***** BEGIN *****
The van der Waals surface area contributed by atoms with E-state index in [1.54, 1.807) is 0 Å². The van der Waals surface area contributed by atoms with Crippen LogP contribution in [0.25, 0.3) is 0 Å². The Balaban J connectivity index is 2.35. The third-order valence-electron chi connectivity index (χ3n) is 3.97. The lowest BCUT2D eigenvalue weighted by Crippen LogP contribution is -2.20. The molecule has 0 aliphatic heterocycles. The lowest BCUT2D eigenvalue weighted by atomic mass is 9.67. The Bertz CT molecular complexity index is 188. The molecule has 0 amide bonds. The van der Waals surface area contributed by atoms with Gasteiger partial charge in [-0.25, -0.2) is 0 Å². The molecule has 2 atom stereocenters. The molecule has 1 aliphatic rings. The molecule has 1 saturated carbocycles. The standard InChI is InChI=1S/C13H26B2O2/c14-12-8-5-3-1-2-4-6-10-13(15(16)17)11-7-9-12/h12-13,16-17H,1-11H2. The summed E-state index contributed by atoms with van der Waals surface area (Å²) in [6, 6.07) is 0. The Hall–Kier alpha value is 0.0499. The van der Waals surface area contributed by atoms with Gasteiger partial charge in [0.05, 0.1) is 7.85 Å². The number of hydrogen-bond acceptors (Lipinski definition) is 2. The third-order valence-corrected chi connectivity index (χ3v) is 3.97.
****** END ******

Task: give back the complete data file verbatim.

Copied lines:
The van der Waals surface area contributed by atoms with E-state index in [1.54, 1.807) is 0 Å². The van der Waals surface area contributed by atoms with Crippen LogP contribution in [0.25, 0.3) is 0 Å². The Balaban J connectivity index is 2.35. The third-order valence-electron chi connectivity index (χ3n) is 3.97. The lowest BCUT2D eigenvalue weighted by Crippen LogP contribution is -2.20. The molecule has 0 aliphatic heterocycles. The lowest BCUT2D eigenvalue weighted by atomic mass is 9.67. The Bertz CT molecular complexity index is 188. The molecule has 0 amide bonds. The van der Waals surface area contributed by atoms with Gasteiger partial charge in [-0.25, -0.2) is 0 Å². The molecule has 2 atom stereocenters. The molecule has 1 aliphatic rings. The molecule has 1 saturated carbocycles. The standard InChI is InChI=1S/C13H26B2O2/c14-12-8-5-3-1-2-4-6-10-13(15(16)17)11-7-9-12/h12-13,16-17H,1-11H2. The summed E-state index contributed by atoms with van der Waals surface area (Å²) in [6, 6.07) is 0. The Hall–Kier alpha value is 0.0499. The van der Waals surface area contributed by atoms with Gasteiger partial charge in [0.05, 0.1) is 7.85 Å². The number of hydrogen-bond acceptors (Lipinski definition) is 2. The third-order valence-corrected chi connectivity index (χ3v) is 3.97.